The Social Media Trap
Social media on the web is all the rage. Everywhere you look, people of all ages are glued to their device of choice as if they’re lives depend upon it. I have a running joke that they should just staple that damn thing to their head and get it over with.
Forbes | Roger Kay – Contributor
A lot has been said recently about how social media is eating up our lives, but most of this commentary is pretty snarky, which detracts from the seriousness of the subject.
There are a million and one services that purport to tell anyone who will listen (and pay) how to “optimize” his or her online presence. And everyone is merrily plunging headfirst into this brave new world with nary a thought for its consequences. As I’ve said before, the formation of “information objects” that correspond to every individual represents a one-way street: once they’re made, there’s no unmaking them.
But ranting away about George Orwell doesn’t have much of an effect. I suspect that the mid-20th century writer isn’t on many curricula these days. If it doesn’t bother you that your Tweet stream will become a record of every song you ever listened to, it doesn’t bother me, either.
Let’s turn away, then, from the totalitarian potential in social media and look instead at what they do to our everyday lives. If one thinks about how computers — and human brains — work, they do two main things: process (thinking) and communicate (reading/listening/watching TV/surfing the Web and talking/writing/blogging/posting).
Now, lots of interesting work has been done in artificial intelligence circles on “hive” or “swarm” thinking. You can see it in action in actual beehives and ant colonies. Individuals, not too smart in their own right, can, acting together, produce interesting and sometimes sophisticated results. They can also produce a lot of hooey.
Without the ready means to communicate, people have to sit by themselves and think. Quality of output relates directly to the ratio of thinking to communicating. More thinking, less communicating: better thought, rarely imparted. More communicating, less thinking: dumber thought, frequently imparted. Thus, prisoners sometimes write interesting books. They have lots of time to think and not a whole lot of ways to communicate.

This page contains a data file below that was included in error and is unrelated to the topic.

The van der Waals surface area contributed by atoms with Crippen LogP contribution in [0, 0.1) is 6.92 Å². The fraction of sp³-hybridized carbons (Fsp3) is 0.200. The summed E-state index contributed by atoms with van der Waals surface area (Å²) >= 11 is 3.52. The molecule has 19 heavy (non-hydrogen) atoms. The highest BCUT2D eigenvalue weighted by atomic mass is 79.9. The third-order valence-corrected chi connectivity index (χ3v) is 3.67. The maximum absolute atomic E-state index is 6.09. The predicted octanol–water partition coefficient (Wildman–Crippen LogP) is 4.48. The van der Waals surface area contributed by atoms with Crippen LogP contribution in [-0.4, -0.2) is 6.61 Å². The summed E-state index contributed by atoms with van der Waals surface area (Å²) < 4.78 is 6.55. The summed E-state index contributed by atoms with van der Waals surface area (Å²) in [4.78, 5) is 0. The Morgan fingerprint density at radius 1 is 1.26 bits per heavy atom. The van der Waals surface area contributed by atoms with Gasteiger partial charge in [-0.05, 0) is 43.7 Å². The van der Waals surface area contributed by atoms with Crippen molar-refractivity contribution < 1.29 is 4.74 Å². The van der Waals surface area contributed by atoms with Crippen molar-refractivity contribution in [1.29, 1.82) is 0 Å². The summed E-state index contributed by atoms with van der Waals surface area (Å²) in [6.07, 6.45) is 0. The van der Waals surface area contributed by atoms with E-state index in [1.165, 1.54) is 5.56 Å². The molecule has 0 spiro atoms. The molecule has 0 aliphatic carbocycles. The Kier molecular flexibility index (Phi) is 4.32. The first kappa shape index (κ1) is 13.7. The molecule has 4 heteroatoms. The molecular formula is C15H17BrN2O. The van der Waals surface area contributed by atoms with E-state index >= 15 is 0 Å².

The constant arrival of empty coal hoppers creates a mania to fill them, which is problematic. If someone doesn’t have a lot of heavy thinking to pour into the hopper, he or she just pours in any old thing. Thus, all this communicating has a deleterious effect on actual thinking, and people tend to “share” (that word sets my teeth on edge) whatever they had for breakfast, poorly lit photos of their spouse, and links to other people’s hastily dashed-off barely-thoughts. In such a world, Lev Tolstoy would be a giant. Oh, wait, he is a giant.
Then, we have the other side of the equation, what the social media themselves are doing. The most important result to come out of Facebook’s f8 conference last week is the revelation that Marc Zuckerberg wants to become the gatekeeper for everyone else’s Web services. You may have noticed lately, for example, on Yahoo! or the music service Spotify, how you’re being asked to log into Facebook — repeatedly.
The Zuck has offered his “partners” a Faustian deal: we’ll integrate you into Facebook, but only if you require all your users to log into Facebook first to use your service. Ouch! This lock-in strategy would make former Microsoft chairman Bill Gates proud. You literally won’t be able to use the big Web services unless you have a Facebook account. Think about that for a bit.
Yes, it’s enlightened that Facebook — along with Apple, Google, Hewlett-Packard, IBM, Oracle, and others — has adopted HTML5, but this desire to become the doorman with the velvet rope for the entire Web is a little megalomaniacal, don’t you think? Oh, that’s right. You weren’t thinking. You were typing.
Say, whuh? Oh, never mind… •
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